The Canadian film, “The Guest of Honour” director and cast, shot in Hamilton, Canada, sat down with me during the Toronto International Film Festival in a round table format at the lovely Coffee Oysters Champagne restaurant. Writer-director Atom Egoyan along with actors David Thewlis, Laysla De Oliveira, and Luke Wilson were in attendance at various times.
Atom Egoyan, raised in western Canada, is known for his personal films that probe deep into issues—in his film “Guest of Honour,” a restaurant food and safety examiner, played by David Thewlis is the center of the film, and believe it or not—rabbits. Egoyan was asked about the origins of the film and expanded on the question.
“I opened a bar here in Canada several years ago and noticed the power the health inspectors have. Also, the fact that they are protecting our health and our society. I became aware of the control they held; they can be helpful, but they can also prevent things from happening. The examiners can come in at any time and simply close a place.
When asked about the rabbit theme? Egoyan replied, “As a child, I raised rabbits and showed them in competitions, those ribbons you see in the film are mine. I’ve always pondered the question, is a rabbit a pet, or is it dinner?
David Thewlis, an English actor, born in Liverpool, reflects on his very first meeting this Egoyan, “We had a natural rapport and I now feel like I have a friend for life.” And in reference to rabbits, “My only experience with rabbits is when I had one as a pet, and it ran away after five days.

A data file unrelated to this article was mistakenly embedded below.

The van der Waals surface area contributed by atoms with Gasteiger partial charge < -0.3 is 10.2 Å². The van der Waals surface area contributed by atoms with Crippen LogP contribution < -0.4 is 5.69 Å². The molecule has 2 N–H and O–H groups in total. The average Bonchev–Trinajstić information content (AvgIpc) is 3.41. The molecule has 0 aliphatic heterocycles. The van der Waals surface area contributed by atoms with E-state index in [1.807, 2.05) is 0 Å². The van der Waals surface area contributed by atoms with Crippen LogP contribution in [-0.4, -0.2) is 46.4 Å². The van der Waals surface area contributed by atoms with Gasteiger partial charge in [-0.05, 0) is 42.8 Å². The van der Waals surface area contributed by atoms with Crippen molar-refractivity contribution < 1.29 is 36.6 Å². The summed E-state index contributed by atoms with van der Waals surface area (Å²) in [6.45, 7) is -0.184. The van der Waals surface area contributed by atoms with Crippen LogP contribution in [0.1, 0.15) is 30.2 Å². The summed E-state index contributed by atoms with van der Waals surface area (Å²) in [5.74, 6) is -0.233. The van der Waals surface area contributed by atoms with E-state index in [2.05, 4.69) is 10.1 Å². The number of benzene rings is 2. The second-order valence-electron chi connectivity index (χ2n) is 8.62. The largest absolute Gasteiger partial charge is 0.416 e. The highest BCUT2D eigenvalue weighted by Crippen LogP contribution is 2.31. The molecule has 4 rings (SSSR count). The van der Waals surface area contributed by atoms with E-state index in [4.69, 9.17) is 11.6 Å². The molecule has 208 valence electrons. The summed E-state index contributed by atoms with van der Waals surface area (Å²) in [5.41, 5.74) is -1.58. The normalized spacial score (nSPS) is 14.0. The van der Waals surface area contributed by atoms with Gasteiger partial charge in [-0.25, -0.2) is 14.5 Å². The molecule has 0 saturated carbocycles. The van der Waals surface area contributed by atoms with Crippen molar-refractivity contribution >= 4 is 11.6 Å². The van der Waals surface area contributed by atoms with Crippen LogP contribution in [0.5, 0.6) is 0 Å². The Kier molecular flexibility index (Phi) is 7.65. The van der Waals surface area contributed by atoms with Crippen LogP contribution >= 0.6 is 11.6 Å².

What was his favorite scene to shot in the film? He said it’s the dinner heartfelt speech, in which he’s very drunk. Egoyan commented, “As a writer, you have no idea the joy I received from watching David’s dramatization of the speech, it was a deeply personal moment for me, as he handled it so brilliantly.”
Luke Wilson discussed why he was interested in the script, in which he plays a priest. Saying, “As a movie goer you are conditioned to a particular type of movie, but with this script I had no idea where the film was going. Atom’s a great director to work with as he does set you up with the scene.” On the topic of drama vs. comedy, Wilson said, “Comedy is lighter, and it’s fun to go to work. There are clear goals, how do you create laughter or who do you help another person be funny in a scene. Dramas you can take it home with you which is both good and bad. There is an unknown when the director says cut, you sometimes aren’t sure of your work, in comedy you know immediately as people start laughing, there’s immediate validation.
My burning question to Wilson centered on writer-director Wes Anderson, what had he learned from him, and what is he like to work with? “He’s great, I can’t believe how poised he was even at the beginning of his career, I can remember Wes going toe to toe with James L. Brooks the Oscar-winning director, Wes really held his own with him, and I’m very proud of him to still be working especially now with the film business changing and the studios don’t make the interesting movies they used to anymore. So many movies from the 70s and 80s would never have gotten made today Wes, Atom, Quentin Tarantino, and a few other people are still, oh yes, Steven Soderberg is still doing it, but it’s a small group. Wes is really an incredible guy.” [In reference to James L. Brooks, the writer, director, producer; he claims discovery of Luke Wilson and Wes Anderson as Brooks met with them in Texas and funded their first film, “Bottle Shock,” (2008). The cast included all of the Wilson brothers, Andrew, Owen, and Luke.]